Learn the reasons dynamic oxygen controls matter in the article below.
The cells in the two panels above are the same cultured K562 cells in photomicrographs taken hours apart – except that the cells aren’t really the same, are they?
Living cells just don’t stay the same over time. In fact, central to the very definition of “life” is the ability to change and grow.
Looking at the cells above from their point of view, three out of the four original cells have clearly divided, so their needs in culture have now changed. The cells, as a population, need more nutrients, more oxygen, and they need more wastes removed. In a few days, they will be subcultured to keep them growing in what would otherwise have been suboptimal conditions. We can anticipate that cells will have these needs, so we plan to subculture them.
In a typical incubator, cells experience controlled temperature and carbon dioxide levels. However, as we saw in the post on how cell environments benefit from a closed work space, cells can be out of optimum for long periods of time when handled in a room air biological safety cabinet (BSC). Learn why physiologic cell stimulation matters and the various factors that affect in vitro oxygen needs.
There are many other factors that are critical for cells. The role of physiologic oxygen in cell culture should not be underestimated.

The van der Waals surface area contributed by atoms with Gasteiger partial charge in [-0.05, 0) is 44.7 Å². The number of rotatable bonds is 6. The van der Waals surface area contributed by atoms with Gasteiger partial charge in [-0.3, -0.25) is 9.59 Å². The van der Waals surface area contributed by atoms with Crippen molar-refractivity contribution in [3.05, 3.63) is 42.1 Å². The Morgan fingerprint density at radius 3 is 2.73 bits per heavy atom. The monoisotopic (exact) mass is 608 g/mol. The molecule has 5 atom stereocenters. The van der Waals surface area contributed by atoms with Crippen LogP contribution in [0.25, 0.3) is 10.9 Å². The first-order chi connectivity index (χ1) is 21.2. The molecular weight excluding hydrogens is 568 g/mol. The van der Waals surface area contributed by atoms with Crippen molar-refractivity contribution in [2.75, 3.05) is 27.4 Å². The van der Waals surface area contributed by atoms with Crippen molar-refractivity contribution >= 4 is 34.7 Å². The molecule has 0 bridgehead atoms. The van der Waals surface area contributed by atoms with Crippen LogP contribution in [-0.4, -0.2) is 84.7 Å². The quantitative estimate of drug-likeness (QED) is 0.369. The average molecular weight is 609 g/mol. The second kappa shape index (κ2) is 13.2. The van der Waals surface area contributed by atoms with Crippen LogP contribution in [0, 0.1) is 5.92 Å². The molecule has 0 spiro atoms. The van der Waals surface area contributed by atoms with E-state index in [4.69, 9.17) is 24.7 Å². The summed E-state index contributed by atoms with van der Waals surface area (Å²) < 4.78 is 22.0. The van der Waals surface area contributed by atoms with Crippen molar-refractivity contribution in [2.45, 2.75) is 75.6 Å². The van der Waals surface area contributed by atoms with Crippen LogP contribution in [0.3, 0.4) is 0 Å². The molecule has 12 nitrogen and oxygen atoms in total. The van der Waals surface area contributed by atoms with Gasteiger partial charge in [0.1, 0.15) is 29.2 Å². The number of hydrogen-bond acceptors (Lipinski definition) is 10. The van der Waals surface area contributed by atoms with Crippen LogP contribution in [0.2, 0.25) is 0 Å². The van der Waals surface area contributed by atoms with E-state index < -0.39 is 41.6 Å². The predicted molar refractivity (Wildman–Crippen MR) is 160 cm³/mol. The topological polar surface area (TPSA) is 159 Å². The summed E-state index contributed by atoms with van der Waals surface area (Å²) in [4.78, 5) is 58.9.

What is physiologic oxygen?
Read our post below to learn more about how cell environments benefit from a closed work space.
From a cell’s point of view in passive culture, at any one time it lives in one of four environments or states:
2. Manual Manipulation (in biosafety cabinet, glove box, lab bench, etc…)
3. Machine Processing (centrifugation, mixing, flow cytometric sorting, etc…)
4. In Transport (between states 1, 2,or 3)
The best environment for in vitro cell growth is also a favorable environment for microbial growth. Peoplecentric work environments include hoods, waterbaths and incubators that open into room air. In all of these spaces, cells and their culture vessels are exposed to airborne and people-borne contaminants.
The Cytocentric approach provides full-time protection for cells from microbial contamination by physically separating cell cultures from potential contaminants. These include closed systems like barrier isolators that prevent room air contact with cell cultures. Learn more on how to avoid cell culture contamination below.
Cy·to·cen·tric, adj. 1. Taking the cells’ point of view in the laboratory and putting their needs first. Antonym. Peoplecentric. Taking a person’s point of view in the laboratory and putting their needs first.
Continue reading below to learn why cytocentricity is critical to in vitro cell research.
Cells cultured in vitro are critical to modern medical research across every subject area.
What do cells need outside of the body?
Think about what is in your lab and whether it is Cytocentric or Peoplecentric.
Do cells need the tables and chairs? Do cells need 21% oxygen?